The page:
These arguments are all flawed. It’s important to take the time to explore both the strengths and the weaknesses of such arguments. But it’s also important to recognise the psychological factors that are driving critics to clutch onto such arguments.

How special is the human mind?

What many critics probably want to hear, or to believe, is that the human mind is so special and unique that AI could never match its core attributes. The human mind cannot be reduced to calculations or computations, or to mechanisms, or indeed to raw physics.

These critics want to hear, or to believe, that in some sense the human mind can transcend the brain, and can survive the decay and destruction of the brain. They want to hear, or believe, that there’s a substantial soul as well as a transient mind.

That provides a kind of hope that their souls could, perhaps, maybe, in a meaningful way survive the deaths of their physical bodies.

This line of thinking is rarely spelt out in such a clear, explicit manner, but it seems to be present in the backs of some people’s minds. It could be part of a religious faith that is consciously chosen. Or it could be an indirect hangover from a previous religious faith, that used to be held personally, or held by others in the community, and which is no longer proclaimed or declared, but which continues to cast an influence.

That influence can make people hostile to the singularitarian suggestion that a future ASI will indeed out-perform human minds, not just in narrow fields of intelligence, but in general cognition and awareness.

The denial of the singularity, therefore, arises at least in part from a deep fear of the extinction or subordination of humanity, and from a deep grasping for the human mind to be incapable of being matched by artificial mechanisms.

To overcome this resistance, it’s important to address these psychological characteristics.

A credible positive vision

Happily, the Singularity Principles highlight the beginning of a credible, engaging vision for how ASI can be steered to an outcome that will be profoundly positive for humanity.

That vision also highlights how the human mind, with the support of artificial intelligence and other technologies, can be lifted to higher levels of transcendence, vitality, and consciousness, than ever before.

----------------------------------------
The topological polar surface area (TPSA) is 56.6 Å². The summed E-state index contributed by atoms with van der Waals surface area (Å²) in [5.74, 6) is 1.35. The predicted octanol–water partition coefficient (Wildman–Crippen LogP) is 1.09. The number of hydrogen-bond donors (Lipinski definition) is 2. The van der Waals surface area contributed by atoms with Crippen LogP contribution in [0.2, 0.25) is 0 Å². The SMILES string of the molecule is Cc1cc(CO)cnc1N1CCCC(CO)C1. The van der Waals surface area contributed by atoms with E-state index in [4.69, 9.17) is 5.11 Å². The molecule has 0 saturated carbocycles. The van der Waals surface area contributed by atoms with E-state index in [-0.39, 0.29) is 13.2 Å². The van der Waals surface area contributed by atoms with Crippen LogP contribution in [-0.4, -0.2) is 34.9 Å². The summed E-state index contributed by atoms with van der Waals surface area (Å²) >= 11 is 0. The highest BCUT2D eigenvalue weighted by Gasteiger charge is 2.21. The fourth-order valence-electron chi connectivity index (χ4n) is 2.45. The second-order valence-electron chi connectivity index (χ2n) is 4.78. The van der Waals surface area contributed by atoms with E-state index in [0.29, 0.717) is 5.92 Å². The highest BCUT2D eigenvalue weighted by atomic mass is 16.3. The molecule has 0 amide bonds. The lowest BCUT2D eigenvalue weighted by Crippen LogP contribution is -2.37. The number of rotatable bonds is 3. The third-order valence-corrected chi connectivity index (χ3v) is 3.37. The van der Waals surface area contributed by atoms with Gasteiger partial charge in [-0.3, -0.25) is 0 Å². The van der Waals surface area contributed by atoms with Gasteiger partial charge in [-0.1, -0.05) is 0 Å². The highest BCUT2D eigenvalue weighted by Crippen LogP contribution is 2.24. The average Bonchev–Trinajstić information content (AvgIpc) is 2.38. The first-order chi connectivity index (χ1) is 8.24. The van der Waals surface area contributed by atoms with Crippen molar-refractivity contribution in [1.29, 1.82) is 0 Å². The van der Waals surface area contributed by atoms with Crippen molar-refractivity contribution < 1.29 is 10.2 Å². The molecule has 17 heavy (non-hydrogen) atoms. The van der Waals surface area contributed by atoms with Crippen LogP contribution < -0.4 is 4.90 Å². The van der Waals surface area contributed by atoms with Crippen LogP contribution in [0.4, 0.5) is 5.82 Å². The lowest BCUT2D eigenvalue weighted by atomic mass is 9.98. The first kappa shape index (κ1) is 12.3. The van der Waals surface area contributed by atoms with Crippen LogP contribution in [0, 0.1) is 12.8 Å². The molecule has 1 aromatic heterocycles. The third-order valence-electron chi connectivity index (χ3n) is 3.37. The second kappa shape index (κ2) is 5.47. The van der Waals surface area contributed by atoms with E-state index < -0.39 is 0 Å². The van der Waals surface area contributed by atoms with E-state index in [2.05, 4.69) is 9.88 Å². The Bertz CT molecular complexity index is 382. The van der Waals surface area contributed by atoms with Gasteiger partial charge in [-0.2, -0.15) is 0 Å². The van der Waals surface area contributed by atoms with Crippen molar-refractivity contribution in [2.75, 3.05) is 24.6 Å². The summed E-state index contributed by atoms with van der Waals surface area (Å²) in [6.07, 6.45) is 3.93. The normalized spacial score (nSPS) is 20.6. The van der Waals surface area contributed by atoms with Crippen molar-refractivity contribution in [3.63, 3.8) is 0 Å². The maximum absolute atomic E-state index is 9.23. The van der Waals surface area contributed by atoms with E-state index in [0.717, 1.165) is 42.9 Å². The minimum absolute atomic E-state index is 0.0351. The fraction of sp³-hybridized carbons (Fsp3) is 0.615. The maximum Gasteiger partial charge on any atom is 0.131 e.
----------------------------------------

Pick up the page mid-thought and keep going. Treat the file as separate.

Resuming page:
Of course, it’s often dangerous when arguments are won on account of emotional appeal, or because an attractive vision is presented.

The argument needs to stand up rationally and objectively. We need to be able to assess the pros and cons of such arguments without our reasoning being subverted by our fears and desires.

The Vital Syllabus educational project has a number of areas that can help here:

  • Learning how to learn, of which learning how to unlearn is a critical skill,
  • Collaboration, in which the mental shortcomings of each of us as individuals can be addressed through collective intelligence and the wise design of teams,
  • Augmentation, in which technologies help to free our minds from cognitive biases,
  • Emotional Health, in which we can learn to overcome emotional pressures which destabilise our thinking processes.

Note: The following video from the Vital Syllabus contains a visual illustration of the Denial of the Singularity. (Some aspects of the description have evolved since the video was originally recorded.)

Recent Posts

RAFT 2035 – a new initiative for a new decade

The need for a better politics is more pressing than ever.

Since its formation, Transpolitica has run a number of different projects aimed at building momentum behind a technoprogressive vision for a better politics. For a new decade, it’s time to take a different approach, to build on previous initiatives.

The planned new vehicle has the name “RAFT 2035”.